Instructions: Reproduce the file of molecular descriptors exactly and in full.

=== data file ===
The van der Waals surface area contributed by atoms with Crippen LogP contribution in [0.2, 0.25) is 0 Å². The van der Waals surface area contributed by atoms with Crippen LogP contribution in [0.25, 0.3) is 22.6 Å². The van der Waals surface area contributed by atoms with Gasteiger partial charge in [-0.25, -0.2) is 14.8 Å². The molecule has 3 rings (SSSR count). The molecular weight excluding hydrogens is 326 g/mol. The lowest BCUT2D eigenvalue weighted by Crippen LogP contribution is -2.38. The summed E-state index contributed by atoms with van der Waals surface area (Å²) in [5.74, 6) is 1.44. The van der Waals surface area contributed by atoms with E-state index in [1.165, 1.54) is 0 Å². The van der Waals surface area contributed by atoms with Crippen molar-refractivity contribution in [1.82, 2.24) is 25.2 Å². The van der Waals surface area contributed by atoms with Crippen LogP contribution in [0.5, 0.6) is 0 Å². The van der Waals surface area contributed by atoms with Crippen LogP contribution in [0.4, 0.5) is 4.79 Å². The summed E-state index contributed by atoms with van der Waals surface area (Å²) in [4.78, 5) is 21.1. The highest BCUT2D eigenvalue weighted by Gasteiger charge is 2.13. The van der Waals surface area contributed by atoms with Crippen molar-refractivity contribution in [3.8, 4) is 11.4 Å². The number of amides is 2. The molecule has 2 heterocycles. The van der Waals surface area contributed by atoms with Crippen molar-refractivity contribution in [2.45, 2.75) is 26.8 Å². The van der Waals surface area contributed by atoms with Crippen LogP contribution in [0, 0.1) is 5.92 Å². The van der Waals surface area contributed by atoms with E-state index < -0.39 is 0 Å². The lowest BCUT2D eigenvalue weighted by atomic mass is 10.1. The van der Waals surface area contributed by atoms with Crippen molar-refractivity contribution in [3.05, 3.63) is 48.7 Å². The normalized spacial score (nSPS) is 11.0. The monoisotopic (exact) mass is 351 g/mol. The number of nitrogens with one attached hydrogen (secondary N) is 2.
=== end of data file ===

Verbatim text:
The van der Waals surface area contributed by atoms with Crippen LogP contribution in [0.2, 0.25) is 0 Å². The van der Waals surface area contributed by atoms with Crippen LogP contribution in [0.25, 0.3) is 22.6 Å². The van der Waals surface area contributed by atoms with Gasteiger partial charge in [-0.25, -0.2) is 14.8 Å². The molecule has 3 rings (SSSR count). The molecular weight excluding hydrogens is 326 g/mol. The lowest BCUT2D eigenvalue weighted by Crippen LogP contribution is -2.38. The summed E-state index contributed by atoms with van der Waals surface area (Å²) in [5.74, 6) is 1.44. The van der Waals surface area contributed by atoms with E-state index in [1.165, 1.54) is 0 Å². The van der Waals surface area contributed by atoms with Crippen molar-refractivity contribution in [1.82, 2.24) is 25.2 Å². The van der Waals surface area contributed by atoms with Crippen LogP contribution in [0.5, 0.6) is 0 Å². The van der Waals surface area contributed by atoms with Crippen LogP contribution in [0.4, 0.5) is 4.79 Å². The summed E-state index contributed by atoms with van der Waals surface area (Å²) in [4.78, 5) is 21.1. The highest BCUT2D eigenvalue weighted by Gasteiger charge is 2.13. The van der Waals surface area contributed by atoms with Crippen molar-refractivity contribution in [3.8, 4) is 11.4 Å². The number of amides is 2. The molecule has 2 heterocycles. The van der Waals surface area contributed by atoms with Crippen molar-refractivity contribution in [2.45, 2.75) is 26.8 Å². The van der Waals surface area contributed by atoms with Crippen LogP contribution in [0, 0.1) is 5.92 Å². The van der Waals surface area contributed by atoms with E-state index < -0.39 is 0 Å². The lowest BCUT2D eigenvalue weighted by atomic mass is 10.1. The van der Waals surface area contributed by atoms with Crippen molar-refractivity contribution in [3.05, 3.63) is 48.7 Å². The normalized spacial score (nSPS) is 11.0. The monoisotopic (exact) mass is 351 g/mol. The number of nitrogens with one attached hydrogen (secondary N) is 2.